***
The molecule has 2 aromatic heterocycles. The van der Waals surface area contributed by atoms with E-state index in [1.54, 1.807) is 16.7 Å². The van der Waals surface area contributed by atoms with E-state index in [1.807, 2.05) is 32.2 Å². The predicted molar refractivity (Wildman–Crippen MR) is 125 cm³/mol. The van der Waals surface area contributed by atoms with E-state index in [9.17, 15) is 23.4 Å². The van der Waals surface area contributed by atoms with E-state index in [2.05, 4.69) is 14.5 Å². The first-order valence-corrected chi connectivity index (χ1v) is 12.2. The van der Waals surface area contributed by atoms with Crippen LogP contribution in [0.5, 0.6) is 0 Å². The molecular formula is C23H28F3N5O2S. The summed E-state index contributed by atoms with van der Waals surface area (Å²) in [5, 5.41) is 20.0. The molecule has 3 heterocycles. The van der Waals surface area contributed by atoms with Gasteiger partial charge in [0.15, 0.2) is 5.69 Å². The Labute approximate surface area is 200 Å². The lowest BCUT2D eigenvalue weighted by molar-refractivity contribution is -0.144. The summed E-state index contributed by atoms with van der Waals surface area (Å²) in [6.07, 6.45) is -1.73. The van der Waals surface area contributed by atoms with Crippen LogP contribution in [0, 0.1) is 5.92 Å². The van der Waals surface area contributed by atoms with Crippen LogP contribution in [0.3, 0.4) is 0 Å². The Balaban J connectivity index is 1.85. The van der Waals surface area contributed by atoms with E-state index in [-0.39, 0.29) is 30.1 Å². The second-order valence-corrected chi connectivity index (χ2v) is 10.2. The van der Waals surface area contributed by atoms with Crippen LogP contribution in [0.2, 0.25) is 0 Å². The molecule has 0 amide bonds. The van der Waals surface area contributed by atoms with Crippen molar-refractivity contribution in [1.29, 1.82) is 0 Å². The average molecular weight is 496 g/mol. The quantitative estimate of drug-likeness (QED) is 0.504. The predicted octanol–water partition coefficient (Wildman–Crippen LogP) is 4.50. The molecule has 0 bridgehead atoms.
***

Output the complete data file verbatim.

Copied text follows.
The molecule has 2 aromatic heterocycles. The van der Waals surface area contributed by atoms with E-state index in [1.54, 1.807) is 16.7 Å². The van der Waals surface area contributed by atoms with E-state index in [1.807, 2.05) is 32.2 Å². The predicted molar refractivity (Wildman–Crippen MR) is 125 cm³/mol. The van der Waals surface area contributed by atoms with E-state index in [9.17, 15) is 23.4 Å². The van der Waals surface area contributed by atoms with E-state index in [2.05, 4.69) is 14.5 Å². The first-order valence-corrected chi connectivity index (χ1v) is 12.2. The van der Waals surface area contributed by atoms with Crippen LogP contribution in [0.5, 0.6) is 0 Å². The molecular formula is C23H28F3N5O2S. The summed E-state index contributed by atoms with van der Waals surface area (Å²) in [5, 5.41) is 20.0. The molecule has 3 heterocycles. The van der Waals surface area contributed by atoms with Gasteiger partial charge in [0.15, 0.2) is 5.69 Å². The Labute approximate surface area is 200 Å². The lowest BCUT2D eigenvalue weighted by molar-refractivity contribution is -0.144. The summed E-state index contributed by atoms with van der Waals surface area (Å²) in [6.07, 6.45) is -1.73. The van der Waals surface area contributed by atoms with Crippen LogP contribution in [0, 0.1) is 5.92 Å². The van der Waals surface area contributed by atoms with Crippen LogP contribution in [0.3, 0.4) is 0 Å². The Balaban J connectivity index is 1.85. The van der Waals surface area contributed by atoms with E-state index in [-0.39, 0.29) is 30.1 Å². The second-order valence-corrected chi connectivity index (χ2v) is 10.2. The van der Waals surface area contributed by atoms with Crippen LogP contribution in [0.2, 0.25) is 0 Å². The molecule has 0 amide bonds. The van der Waals surface area contributed by atoms with Crippen molar-refractivity contribution in [1.29, 1.82) is 0 Å². The average molecular weight is 496 g/mol. The quantitative estimate of drug-likeness (QED) is 0.504. The predicted octanol–water partition coefficient (Wildman–Crippen LogP) is 4.50. The molecule has 0 bridgehead atoms.